I have read and enjoyed a great deal of Charles Simic‘s poetry over the years. How did I miss his prose?
I just picked up The Life of Images (2015) and find myself delighted indeed. This book makes a wonderful read for National Poetry Month, despite its subtitle “Selected Prose,” because so many of the pieces in this collection are about poetry or act as prose poems–a form Simic is well-known for.
Every other paragraph or so I find myself wanting to write down a glorious sentence, or a quote I should share with my poetry students, or a concise description that fits perfectly, such as Simic’s observation about Buster Keaton‘s persona in his silent movies: “Bedeviled by endless obstacles, Buster is your average slow-thinking fellow, seeking a hidden logic in an illogical world.”
Being of a philosophical bent myself, I was thrilled to read and then re-read “Notes on Poetry and Philosophy,” with its foundation of Heidegger and Simic’s sly and humorous references to Hegel, Schroedinger, Shakespeare, Dickinson, Whitman and others. That essay is really a series of prose poems that resemble philosophical puzzles and paradoxes.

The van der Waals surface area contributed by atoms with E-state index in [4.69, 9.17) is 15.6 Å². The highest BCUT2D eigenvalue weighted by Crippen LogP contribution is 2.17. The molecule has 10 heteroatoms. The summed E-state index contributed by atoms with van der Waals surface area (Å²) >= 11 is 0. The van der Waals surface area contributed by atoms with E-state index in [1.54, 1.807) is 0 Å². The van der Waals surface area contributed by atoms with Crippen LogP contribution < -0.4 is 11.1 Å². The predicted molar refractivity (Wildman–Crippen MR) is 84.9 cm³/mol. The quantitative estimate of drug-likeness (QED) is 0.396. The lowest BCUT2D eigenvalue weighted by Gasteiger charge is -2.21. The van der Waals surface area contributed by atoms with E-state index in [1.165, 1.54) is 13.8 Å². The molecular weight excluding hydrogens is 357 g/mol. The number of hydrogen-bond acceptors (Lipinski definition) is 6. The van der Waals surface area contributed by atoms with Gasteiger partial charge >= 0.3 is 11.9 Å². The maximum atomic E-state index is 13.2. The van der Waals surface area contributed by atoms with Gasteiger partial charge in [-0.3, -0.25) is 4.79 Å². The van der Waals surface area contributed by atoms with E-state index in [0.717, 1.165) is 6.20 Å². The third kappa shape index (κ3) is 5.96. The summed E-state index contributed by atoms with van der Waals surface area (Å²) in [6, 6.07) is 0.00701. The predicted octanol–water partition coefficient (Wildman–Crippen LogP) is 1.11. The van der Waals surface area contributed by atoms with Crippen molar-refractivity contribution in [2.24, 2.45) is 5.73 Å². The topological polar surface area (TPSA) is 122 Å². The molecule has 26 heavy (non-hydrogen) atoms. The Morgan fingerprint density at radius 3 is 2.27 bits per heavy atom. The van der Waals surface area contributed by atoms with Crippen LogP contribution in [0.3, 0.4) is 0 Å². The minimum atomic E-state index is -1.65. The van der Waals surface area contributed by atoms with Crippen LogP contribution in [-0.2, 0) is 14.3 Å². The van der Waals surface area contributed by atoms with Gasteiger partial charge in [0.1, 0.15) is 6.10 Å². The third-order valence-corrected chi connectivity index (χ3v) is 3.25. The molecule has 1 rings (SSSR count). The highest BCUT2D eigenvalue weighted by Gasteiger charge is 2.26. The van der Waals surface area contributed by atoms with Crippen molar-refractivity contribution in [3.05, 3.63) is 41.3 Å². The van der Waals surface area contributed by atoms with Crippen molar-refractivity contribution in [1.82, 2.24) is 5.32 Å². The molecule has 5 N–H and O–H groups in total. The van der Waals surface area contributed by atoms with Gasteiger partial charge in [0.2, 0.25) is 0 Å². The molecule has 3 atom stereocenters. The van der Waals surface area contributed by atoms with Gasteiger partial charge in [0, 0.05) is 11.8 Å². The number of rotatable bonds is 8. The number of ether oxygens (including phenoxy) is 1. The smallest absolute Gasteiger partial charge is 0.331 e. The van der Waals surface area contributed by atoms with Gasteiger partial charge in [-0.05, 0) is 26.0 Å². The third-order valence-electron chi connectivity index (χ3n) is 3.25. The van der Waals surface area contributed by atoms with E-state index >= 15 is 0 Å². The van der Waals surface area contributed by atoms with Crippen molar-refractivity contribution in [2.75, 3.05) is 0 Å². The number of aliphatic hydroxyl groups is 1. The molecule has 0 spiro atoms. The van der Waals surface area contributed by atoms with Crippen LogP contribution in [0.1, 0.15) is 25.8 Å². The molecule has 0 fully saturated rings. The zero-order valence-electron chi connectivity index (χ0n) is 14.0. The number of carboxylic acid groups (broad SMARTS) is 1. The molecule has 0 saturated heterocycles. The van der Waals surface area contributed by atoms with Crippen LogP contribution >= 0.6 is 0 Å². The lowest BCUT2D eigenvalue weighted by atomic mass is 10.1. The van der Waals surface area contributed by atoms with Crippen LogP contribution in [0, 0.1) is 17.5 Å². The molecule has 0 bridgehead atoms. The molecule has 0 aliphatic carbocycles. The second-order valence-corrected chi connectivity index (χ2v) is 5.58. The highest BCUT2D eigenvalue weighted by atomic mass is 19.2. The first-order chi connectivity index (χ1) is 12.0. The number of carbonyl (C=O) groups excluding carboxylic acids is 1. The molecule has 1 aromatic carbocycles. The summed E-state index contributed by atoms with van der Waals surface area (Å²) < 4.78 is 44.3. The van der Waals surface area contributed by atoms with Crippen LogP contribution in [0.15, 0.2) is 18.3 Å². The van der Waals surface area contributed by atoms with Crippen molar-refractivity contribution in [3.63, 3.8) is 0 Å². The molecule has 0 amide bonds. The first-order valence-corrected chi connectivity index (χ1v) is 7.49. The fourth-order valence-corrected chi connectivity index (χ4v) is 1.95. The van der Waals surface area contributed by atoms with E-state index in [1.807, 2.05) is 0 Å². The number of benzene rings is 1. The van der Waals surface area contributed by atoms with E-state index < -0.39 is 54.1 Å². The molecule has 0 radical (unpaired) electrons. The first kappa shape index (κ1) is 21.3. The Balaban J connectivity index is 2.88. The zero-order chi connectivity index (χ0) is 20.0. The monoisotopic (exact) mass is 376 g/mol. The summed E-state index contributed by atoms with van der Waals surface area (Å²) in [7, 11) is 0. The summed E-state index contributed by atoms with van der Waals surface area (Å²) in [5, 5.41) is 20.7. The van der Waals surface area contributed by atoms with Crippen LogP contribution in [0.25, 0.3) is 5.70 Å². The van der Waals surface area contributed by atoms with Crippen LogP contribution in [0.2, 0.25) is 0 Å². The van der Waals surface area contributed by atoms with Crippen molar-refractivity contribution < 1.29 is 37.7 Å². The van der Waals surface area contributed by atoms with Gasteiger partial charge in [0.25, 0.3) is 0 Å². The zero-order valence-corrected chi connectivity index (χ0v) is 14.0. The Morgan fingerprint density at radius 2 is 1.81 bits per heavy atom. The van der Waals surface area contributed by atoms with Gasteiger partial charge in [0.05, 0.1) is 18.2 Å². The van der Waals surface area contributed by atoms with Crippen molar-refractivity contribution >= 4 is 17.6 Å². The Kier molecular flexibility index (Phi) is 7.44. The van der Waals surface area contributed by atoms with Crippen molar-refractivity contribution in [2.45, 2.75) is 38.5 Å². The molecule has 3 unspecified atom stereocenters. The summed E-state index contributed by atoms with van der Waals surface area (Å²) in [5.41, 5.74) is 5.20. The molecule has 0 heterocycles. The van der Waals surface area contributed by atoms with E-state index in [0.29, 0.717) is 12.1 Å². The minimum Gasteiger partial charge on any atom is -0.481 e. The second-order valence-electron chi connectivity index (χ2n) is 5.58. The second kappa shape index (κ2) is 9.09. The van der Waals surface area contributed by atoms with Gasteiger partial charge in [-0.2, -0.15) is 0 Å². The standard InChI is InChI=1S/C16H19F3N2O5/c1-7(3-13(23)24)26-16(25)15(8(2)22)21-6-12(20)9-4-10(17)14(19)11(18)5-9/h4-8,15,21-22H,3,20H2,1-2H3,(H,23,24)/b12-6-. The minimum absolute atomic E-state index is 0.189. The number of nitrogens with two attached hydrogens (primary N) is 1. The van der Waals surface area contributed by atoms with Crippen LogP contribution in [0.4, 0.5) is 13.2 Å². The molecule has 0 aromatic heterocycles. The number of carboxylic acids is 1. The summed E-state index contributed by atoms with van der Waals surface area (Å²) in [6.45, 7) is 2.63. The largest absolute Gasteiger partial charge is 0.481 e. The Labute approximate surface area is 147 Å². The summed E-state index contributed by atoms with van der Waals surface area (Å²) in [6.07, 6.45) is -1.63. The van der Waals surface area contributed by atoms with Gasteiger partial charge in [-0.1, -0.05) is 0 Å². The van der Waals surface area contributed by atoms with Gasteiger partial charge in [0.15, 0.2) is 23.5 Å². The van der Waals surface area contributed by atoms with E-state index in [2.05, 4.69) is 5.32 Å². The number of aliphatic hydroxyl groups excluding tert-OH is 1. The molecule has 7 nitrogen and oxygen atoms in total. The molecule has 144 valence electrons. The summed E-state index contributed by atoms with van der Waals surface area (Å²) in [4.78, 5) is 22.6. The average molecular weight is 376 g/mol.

His essays here often focus on visual art, as well. Movies, paintings, photographs. The image as metaphor.
“The poet is at the mercy of his metaphors. Everything is at the mercy of the poet’s metaphors, even Language, who is their Lord and master.” Ah, yes. One of many paradoxes surrounding the practice and theory of poetry:
“Everything would be simple if we could will our metaphors. We cannot…It took me years to admit that the poem is smarter than I am. Now I go where it wants me to go.”
“Metaphor is a part of the not-knowing aspect of art, and yet I’m firmly convinced that it is the supreme way of searching for truth.”
The usual progression of spring unfurls and blossoms around me, a bounty of images, thank goodness, and Simic has me mulling over my metaphors again.